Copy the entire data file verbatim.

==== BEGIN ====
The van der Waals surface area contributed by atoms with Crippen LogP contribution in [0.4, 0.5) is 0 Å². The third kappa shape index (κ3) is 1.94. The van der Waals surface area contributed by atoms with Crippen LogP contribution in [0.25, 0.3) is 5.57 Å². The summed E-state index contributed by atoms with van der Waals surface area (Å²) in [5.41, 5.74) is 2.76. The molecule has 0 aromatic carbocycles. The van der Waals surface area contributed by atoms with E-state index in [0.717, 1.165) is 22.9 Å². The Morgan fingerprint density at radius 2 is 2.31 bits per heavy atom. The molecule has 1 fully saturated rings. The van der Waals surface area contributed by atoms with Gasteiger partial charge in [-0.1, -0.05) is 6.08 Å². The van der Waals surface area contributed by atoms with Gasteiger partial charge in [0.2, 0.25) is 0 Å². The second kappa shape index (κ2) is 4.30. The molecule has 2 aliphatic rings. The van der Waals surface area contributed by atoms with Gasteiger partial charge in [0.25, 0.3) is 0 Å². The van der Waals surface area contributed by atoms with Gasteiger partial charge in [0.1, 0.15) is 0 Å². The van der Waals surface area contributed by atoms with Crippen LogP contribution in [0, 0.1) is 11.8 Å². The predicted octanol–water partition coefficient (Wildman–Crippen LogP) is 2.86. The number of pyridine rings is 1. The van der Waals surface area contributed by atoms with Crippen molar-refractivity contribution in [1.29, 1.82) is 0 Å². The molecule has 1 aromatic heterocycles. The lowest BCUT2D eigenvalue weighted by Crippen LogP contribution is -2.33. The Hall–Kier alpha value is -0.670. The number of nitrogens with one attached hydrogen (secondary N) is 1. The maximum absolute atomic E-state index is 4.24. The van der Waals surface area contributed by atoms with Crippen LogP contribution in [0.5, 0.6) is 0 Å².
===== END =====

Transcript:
The van der Waals surface area contributed by atoms with Crippen LogP contribution in [0.4, 0.5) is 0 Å². The third kappa shape index (κ3) is 1.94. The van der Waals surface area contributed by atoms with Crippen LogP contribution in [0.25, 0.3) is 5.57 Å². The summed E-state index contributed by atoms with van der Waals surface area (Å²) in [5.41, 5.74) is 2.76. The molecule has 0 aromatic carbocycles. The van der Waals surface area contributed by atoms with E-state index in [0.717, 1.165) is 22.9 Å². The Morgan fingerprint density at radius 2 is 2.31 bits per heavy atom. The molecule has 1 fully saturated rings. The van der Waals surface area contributed by atoms with Gasteiger partial charge in [-0.1, -0.05) is 6.08 Å². The van der Waals surface area contributed by atoms with Gasteiger partial charge in [0.2, 0.25) is 0 Å². The second kappa shape index (κ2) is 4.30. The molecule has 2 aliphatic rings. The van der Waals surface area contributed by atoms with Gasteiger partial charge in [0.25, 0.3) is 0 Å². The van der Waals surface area contributed by atoms with Gasteiger partial charge in [0.1, 0.15) is 0 Å². The van der Waals surface area contributed by atoms with Crippen LogP contribution in [0, 0.1) is 11.8 Å². The predicted octanol–water partition coefficient (Wildman–Crippen LogP) is 2.86. The number of pyridine rings is 1. The van der Waals surface area contributed by atoms with Crippen molar-refractivity contribution in [1.29, 1.82) is 0 Å². The molecule has 1 aromatic heterocycles. The lowest BCUT2D eigenvalue weighted by Crippen LogP contribution is -2.33. The Hall–Kier alpha value is -0.670. The number of nitrogens with one attached hydrogen (secondary N) is 1. The maximum absolute atomic E-state index is 4.24. The van der Waals surface area contributed by atoms with Crippen LogP contribution in [0.5, 0.6) is 0 Å².